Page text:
Latest happenings in the world wide web
In a way, it’s hard to believe that more than two years have passed since the first production release of Microsoft’s .NET Core framework development platform. But it also feels like a long time because those two years have been full of advances, updates, and new releases. We have been developing applications on the Microsoft technology stack for more than fifteen years now, and we have never seen the pace of platform innovation moving this fast and effectively before. The Microsoft team is obviously dedicated and committed to the success of the platform.
Depending on who you are listening to, the Supreme Court’s recent ruling on the right of individual states to charge sales tax on internet transactions is either a small blip on the economics of internet retail or the end of eCommerce as we know it. The reality is that it’s something far more boring … it’s an open door for governmental regulation and additional economic friction.
The news broke this morning that Microsoft Corp [MSFT] has acquired leading software project collaboration and sharing service GitHub for $7.5 billion in stock. There are a lot of pro and con arguments making the rounds, but we believe this is a good thing for a few very important reasons.
When it comes to technology professionals, topics tend to dissolve into the equivalent of existential religious debate. Windows or Linux … Mac or PC … hosting or cloud … Android or iOS … and inevitably, commercial software or open-source? But that’s changing. Because in the long run, the only thing the market wants and the only thing that businesses want if for the technology to work, run fast, be secure, and be easy to use … and even a little entertaining if we can get away with it.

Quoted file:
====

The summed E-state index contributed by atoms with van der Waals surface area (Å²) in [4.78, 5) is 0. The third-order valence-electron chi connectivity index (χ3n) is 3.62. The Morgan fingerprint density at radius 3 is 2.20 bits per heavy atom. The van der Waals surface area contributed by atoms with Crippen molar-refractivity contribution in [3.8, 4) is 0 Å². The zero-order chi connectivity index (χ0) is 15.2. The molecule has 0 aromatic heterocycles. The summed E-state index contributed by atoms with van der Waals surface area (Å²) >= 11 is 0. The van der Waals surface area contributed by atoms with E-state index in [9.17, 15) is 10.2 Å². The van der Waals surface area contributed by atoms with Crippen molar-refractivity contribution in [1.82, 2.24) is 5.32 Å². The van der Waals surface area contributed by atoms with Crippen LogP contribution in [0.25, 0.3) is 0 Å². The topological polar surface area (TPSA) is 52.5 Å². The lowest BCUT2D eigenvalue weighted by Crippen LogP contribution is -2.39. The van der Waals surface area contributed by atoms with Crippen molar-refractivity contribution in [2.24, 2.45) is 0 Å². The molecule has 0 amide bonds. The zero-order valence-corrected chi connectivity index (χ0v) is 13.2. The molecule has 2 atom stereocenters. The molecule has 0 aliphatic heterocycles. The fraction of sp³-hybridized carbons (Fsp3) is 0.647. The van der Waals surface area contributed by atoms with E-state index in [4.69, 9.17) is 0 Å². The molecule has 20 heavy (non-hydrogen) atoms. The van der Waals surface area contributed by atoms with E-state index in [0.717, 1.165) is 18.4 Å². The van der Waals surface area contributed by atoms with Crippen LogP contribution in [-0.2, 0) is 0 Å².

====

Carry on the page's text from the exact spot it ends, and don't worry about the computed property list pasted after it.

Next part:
Navigating the GDPR: The General Data Protection Regulation (GDPR) Will Impact Your Business and Your Website … Here’s What You Need to Know
The General Data Protection Regulation (GDPR) was adopted by central EU governmental authorities to augment and supersede the previous Data Protection Directive which came into effect in 1995. Chances are, if you are doing business in the EU and your website was created by a professional development team, your website likely follows many of those recommendations already. Importantly, the guidelines of the Data Protection Directive were just that – a set of guidelines.
We still get asked this question all the time. Once we have helped a customer build their application or website, they want our advice on where they should they put it. It’s a great question, because the “right” answer has changed over time as project requirements and hosting technologies have changed. And even today the answer can be different depending on your individual business needs and the industry that you are in. So, let’s start with a brief overview of the differences between the four broad categories of application and website hosting and then drill down to discover what our go-to recommendation is for most businesses today.